Multi-etching group of happy students greeting someone in university hallway.

You’ve likely heard the adage, “You never get a second chance to make a first impression.” But have you ever considered how long it takes to make that first impression? Person to person that first impression is made in the initial ninety seconds. That’s right, less than two minutes. Each individual begins making an impression based on his/her life’s experiences and perceptions, even before the first words are interchanged.

In business and the church world we might have a little breathing space in the time that first impression is made. In the church, and the same is true with any business, there are four sets of firsts. With each one of these any newcomer will have an impression of your organization within the first three minutes.

The first is turning into your property. The first things a guest sees is making a lasting impression. How is the curb appeal, neatly landscaped, colorful, clean, or shabby, run down trashed? Three minutes is a long time. In most cases you will have made a lasting impression on a new comer in less than three minutes.

The second is signage. Is it clear to a newcomer where to park and where to enter your building? If they must drive around with no clear sign for point of entry, and a clean looking entry, some will keep on driving, looking for something more appealing.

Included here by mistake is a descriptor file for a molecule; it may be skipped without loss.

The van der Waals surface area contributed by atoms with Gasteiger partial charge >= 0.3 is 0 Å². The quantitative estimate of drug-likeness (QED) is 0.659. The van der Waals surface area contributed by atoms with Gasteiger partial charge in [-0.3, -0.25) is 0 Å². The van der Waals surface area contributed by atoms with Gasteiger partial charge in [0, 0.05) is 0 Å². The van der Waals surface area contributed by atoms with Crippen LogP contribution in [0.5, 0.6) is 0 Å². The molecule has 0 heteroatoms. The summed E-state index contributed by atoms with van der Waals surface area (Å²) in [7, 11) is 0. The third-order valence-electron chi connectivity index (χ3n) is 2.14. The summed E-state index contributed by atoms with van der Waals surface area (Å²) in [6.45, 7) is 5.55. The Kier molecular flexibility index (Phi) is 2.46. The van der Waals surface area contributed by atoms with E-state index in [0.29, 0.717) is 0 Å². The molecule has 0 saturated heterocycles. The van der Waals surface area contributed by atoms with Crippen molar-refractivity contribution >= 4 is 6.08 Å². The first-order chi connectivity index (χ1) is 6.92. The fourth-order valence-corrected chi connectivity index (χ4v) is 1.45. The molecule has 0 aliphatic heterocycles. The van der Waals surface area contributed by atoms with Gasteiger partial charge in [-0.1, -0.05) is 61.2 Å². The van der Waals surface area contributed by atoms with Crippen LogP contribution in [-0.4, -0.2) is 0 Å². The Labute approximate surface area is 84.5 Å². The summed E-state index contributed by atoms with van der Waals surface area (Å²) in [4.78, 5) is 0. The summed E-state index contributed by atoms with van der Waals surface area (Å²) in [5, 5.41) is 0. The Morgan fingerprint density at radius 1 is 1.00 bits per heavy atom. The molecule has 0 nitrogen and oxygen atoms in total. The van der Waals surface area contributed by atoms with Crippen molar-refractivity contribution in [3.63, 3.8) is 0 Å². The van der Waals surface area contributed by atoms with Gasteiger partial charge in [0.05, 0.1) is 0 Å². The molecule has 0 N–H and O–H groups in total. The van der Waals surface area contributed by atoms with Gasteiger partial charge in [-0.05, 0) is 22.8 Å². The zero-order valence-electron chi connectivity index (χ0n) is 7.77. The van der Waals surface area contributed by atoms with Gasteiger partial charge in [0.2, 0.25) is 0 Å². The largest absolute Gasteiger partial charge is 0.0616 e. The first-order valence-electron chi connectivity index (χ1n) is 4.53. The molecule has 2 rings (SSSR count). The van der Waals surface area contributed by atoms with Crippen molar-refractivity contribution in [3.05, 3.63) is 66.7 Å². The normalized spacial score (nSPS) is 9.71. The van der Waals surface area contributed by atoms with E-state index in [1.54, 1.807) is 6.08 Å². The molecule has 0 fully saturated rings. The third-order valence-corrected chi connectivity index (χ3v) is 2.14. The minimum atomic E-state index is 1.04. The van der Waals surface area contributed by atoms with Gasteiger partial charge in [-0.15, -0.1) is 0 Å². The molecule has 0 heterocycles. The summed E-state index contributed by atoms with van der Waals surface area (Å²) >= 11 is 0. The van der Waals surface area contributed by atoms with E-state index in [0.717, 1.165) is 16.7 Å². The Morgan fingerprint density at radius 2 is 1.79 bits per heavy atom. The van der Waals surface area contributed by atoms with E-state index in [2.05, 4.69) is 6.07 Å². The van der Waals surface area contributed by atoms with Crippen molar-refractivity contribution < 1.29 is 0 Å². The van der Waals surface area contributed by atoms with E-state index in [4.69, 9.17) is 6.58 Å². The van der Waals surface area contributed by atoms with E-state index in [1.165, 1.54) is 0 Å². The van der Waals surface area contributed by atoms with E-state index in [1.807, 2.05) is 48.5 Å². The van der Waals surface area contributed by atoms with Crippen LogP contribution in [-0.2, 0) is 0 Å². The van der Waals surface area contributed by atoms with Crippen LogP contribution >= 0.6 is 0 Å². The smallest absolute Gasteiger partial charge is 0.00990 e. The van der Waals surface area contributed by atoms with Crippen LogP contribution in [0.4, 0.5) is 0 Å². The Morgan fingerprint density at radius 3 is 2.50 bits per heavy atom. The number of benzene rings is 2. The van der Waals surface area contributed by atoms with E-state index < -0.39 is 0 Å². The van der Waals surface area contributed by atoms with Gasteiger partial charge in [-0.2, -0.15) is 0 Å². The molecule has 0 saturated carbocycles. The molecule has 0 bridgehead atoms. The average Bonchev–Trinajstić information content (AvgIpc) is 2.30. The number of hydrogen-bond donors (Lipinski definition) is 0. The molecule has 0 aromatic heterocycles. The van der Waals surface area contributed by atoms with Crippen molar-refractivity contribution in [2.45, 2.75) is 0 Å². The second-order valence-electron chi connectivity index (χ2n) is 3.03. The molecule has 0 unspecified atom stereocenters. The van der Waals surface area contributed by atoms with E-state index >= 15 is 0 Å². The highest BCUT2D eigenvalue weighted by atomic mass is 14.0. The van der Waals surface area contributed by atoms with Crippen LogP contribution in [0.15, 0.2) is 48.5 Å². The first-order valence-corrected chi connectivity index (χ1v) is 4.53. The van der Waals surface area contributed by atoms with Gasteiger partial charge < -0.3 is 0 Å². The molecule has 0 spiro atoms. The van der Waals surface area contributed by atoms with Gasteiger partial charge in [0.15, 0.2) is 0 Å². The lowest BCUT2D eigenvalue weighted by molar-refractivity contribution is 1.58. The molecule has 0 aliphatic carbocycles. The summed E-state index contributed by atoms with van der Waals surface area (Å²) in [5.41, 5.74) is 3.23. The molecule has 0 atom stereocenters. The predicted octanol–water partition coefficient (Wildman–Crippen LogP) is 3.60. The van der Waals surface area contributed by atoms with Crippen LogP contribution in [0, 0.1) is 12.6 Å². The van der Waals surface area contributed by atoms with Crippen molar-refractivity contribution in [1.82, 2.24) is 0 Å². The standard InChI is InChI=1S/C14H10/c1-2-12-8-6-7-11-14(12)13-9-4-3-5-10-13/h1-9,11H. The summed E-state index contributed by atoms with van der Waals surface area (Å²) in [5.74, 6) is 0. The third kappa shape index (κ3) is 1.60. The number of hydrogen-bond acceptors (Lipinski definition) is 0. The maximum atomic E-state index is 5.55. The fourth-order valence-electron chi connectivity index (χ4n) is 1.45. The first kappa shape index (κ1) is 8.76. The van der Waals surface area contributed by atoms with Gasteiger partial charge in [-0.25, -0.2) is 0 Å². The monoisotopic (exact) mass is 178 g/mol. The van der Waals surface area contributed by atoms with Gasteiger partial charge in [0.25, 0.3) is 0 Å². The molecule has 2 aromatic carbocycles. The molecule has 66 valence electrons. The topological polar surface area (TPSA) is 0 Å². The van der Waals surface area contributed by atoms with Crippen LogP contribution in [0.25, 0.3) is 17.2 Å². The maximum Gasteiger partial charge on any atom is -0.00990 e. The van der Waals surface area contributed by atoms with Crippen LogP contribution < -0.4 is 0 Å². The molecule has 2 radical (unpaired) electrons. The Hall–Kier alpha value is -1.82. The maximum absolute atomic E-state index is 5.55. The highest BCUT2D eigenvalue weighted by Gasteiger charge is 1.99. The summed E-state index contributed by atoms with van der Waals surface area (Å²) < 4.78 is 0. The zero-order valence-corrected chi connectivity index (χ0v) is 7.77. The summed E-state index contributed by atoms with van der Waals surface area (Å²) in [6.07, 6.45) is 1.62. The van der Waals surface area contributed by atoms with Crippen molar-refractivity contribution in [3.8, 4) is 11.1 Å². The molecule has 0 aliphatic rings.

The third is entering your building. People want to be greeted. Even Walmart learned this years ago, though they have gotten away from the original intent of their greeters. I’ve seen greeters in churches standing talking amongst themselves while ignoring guests walking in the door. This does not make a good impression.

Another important factor for guests entering your building is signage inside the building. Once inside is it clear where to go? Where are the restrooms, nursery, worship facility? Once inside a store is it clear which way to turn to get to the department or line of products desired? If not greeted, made to feel welcome with clear direction in three minutes, you’ve likely lost a returning guest.

The fourth area in the church is in the worship center. Is it warm and inviting? Are guests being greeted? Are members speaking to guests, welcoming them or staring at them? Within three minutes guests will know if this is a place which they desire to return.

It takes less than three minutes to make a first impression. Fortunately, you have four opportunities to make a good first impression in the church and other businesses. If you fail in any one of these, the other three may not be strong enough to garner a return visit.

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